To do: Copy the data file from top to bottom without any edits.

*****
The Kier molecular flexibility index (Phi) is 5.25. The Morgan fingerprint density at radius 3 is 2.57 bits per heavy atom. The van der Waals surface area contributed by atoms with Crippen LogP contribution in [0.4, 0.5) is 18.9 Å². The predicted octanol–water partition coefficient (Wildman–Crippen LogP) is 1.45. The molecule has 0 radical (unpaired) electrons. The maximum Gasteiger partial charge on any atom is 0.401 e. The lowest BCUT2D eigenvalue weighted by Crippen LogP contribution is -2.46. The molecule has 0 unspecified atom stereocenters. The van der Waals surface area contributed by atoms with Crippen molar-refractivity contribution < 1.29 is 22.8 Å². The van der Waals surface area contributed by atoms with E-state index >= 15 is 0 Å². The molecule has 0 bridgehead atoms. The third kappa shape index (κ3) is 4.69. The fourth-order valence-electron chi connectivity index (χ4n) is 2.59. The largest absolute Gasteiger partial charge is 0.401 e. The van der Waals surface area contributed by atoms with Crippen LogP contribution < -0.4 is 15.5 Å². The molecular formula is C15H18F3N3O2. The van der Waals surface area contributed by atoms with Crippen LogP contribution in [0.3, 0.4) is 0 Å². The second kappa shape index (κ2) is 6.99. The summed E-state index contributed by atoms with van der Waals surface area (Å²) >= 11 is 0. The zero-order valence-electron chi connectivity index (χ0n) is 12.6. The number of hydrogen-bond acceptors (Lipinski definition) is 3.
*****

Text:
The Kier molecular flexibility index (Phi) is 5.25. The Morgan fingerprint density at radius 3 is 2.57 bits per heavy atom. The van der Waals surface area contributed by atoms with Crippen LogP contribution in [0.4, 0.5) is 18.9 Å². The predicted octanol–water partition coefficient (Wildman–Crippen LogP) is 1.45. The molecule has 0 radical (unpaired) electrons. The maximum Gasteiger partial charge on any atom is 0.401 e. The lowest BCUT2D eigenvalue weighted by Crippen LogP contribution is -2.46. The molecule has 0 unspecified atom stereocenters. The van der Waals surface area contributed by atoms with Crippen molar-refractivity contribution < 1.29 is 22.8 Å². The van der Waals surface area contributed by atoms with E-state index >= 15 is 0 Å². The molecule has 0 bridgehead atoms. The third kappa shape index (κ3) is 4.69. The fourth-order valence-electron chi connectivity index (χ4n) is 2.59. The largest absolute Gasteiger partial charge is 0.401 e. The van der Waals surface area contributed by atoms with Crippen LogP contribution < -0.4 is 15.5 Å². The molecular formula is C15H18F3N3O2. The van der Waals surface area contributed by atoms with Crippen LogP contribution in [0.3, 0.4) is 0 Å². The second kappa shape index (κ2) is 6.99. The summed E-state index contributed by atoms with van der Waals surface area (Å²) >= 11 is 0. The zero-order valence-electron chi connectivity index (χ0n) is 12.6. The number of hydrogen-bond acceptors (Lipinski definition) is 3.